Warrior Soul, by Chuck Pfarrer, is a fascinating look inside the SEAL community during the 1980's. Not as laden with bombastic machismo as the Marcinko stuff so popular with the Mall Ninja crowd, it's well-written, as honest and introspective as only a psych major could write it, and makes a good pair with One Perfect Op for reading on a long weekend.
To enjoy this next one, you have to be a geek. More specifically, a history geek. Even more specifically, you have to be a history geek who's curious about any possible organized violent goings-on in neolithic and Bronze Age Europe, back before everybody caught a bad case of literacy from the Minoans. Also, you need to be able to read about warfare as described by the pointy-headed faculty from the soft sciences departments. If you fit these qualifications, buy Ancient Warfare, a collection of writings from various archaeologists, paleontologists, and anthropologists, collected and edited by John Carman. Probably all five of us who are interested have already read it, but one never knows...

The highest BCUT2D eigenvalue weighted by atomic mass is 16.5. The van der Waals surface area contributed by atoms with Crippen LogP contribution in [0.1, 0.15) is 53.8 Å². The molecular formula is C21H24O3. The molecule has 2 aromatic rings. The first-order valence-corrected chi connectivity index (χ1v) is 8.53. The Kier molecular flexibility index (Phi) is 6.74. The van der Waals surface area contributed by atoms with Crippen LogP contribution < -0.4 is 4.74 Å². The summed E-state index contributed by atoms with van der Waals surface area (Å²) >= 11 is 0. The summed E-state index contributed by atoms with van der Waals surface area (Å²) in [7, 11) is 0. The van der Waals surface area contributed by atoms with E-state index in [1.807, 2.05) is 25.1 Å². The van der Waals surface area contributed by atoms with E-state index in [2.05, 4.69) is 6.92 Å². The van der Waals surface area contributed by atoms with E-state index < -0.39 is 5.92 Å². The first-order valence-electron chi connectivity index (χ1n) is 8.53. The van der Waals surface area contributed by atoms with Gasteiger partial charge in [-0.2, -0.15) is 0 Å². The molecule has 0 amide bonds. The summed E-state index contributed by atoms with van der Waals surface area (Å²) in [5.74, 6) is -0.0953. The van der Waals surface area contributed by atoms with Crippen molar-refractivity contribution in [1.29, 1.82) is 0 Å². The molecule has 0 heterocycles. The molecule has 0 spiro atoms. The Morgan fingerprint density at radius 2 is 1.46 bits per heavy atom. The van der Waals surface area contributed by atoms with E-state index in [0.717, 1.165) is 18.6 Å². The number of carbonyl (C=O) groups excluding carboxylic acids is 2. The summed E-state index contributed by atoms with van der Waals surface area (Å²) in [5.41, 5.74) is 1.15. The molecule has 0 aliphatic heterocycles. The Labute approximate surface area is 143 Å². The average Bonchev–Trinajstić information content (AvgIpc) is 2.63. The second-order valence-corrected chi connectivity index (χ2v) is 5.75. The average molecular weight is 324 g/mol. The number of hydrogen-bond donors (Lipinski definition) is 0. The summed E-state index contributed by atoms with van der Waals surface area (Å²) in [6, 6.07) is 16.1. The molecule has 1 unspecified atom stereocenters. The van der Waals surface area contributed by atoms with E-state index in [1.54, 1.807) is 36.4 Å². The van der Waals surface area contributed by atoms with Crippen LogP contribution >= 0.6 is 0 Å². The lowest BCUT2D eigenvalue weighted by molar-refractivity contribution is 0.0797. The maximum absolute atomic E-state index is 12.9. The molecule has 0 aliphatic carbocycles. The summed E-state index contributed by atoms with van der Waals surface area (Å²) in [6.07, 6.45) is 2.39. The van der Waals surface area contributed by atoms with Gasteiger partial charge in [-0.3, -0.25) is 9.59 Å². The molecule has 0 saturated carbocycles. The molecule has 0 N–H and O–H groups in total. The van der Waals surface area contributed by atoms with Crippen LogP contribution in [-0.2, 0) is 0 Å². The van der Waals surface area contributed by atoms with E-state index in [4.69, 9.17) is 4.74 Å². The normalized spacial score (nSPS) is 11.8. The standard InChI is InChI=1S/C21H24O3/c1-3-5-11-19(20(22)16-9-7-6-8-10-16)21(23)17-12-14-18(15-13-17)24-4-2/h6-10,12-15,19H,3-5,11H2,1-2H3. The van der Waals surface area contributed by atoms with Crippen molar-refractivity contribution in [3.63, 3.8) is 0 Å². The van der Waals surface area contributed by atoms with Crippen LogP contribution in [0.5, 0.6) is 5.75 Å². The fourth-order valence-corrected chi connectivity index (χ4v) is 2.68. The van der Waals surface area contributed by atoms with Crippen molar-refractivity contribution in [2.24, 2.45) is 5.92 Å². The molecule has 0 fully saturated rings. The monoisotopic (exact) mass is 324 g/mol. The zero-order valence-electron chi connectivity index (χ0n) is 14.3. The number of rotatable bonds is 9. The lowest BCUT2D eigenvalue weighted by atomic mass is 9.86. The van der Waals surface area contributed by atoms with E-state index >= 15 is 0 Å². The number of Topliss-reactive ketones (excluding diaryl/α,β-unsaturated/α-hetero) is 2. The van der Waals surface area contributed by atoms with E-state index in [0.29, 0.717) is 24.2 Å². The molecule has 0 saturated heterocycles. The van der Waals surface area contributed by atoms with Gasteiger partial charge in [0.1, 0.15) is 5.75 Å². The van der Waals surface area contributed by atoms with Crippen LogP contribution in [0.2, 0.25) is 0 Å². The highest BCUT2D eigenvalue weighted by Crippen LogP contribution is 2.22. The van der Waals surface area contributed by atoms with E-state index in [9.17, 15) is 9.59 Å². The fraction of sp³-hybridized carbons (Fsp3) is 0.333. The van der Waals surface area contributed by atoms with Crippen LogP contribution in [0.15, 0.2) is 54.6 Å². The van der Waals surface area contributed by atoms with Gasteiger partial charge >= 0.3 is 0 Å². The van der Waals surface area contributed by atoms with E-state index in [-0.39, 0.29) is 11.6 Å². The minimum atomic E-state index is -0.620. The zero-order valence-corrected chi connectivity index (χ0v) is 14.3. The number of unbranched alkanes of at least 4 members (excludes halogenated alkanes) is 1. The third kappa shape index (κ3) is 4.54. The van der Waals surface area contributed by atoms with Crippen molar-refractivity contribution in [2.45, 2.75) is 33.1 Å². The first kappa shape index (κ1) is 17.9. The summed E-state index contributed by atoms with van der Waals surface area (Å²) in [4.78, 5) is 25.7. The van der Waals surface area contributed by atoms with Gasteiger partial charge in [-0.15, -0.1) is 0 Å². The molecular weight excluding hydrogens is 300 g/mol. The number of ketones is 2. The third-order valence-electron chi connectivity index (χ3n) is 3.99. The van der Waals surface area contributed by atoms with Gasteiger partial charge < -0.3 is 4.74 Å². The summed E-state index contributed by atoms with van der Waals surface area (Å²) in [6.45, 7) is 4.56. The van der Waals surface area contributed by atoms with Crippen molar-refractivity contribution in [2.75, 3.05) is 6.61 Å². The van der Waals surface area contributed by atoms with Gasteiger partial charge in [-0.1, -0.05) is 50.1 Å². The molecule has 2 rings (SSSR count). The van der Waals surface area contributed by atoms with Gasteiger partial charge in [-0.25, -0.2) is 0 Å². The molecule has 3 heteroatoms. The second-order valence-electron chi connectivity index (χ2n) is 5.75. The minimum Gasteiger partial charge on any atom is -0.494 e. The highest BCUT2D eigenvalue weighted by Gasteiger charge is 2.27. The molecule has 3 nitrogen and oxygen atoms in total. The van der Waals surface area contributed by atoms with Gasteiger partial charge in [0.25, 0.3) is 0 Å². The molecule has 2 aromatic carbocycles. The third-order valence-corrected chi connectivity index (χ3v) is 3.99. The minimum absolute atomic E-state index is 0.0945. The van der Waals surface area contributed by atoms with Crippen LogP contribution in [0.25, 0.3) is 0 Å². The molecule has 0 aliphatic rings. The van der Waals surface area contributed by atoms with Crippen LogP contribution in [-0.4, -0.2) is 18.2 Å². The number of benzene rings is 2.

Lastly, I finally got around to reading Callahan's Legacy. As usual, a very happy book. As usual, very hard to describe to anyone who hasn't read any of the series by Spider Robinson. (Basically, a bunch of drunks tell bad jokes, love each other, and save the world, then pay their bar tabs and go home.) A Callahan's book is like going to the zoo: Either you're happy to see the giraffes again, or you're not. Me? I love giraffes.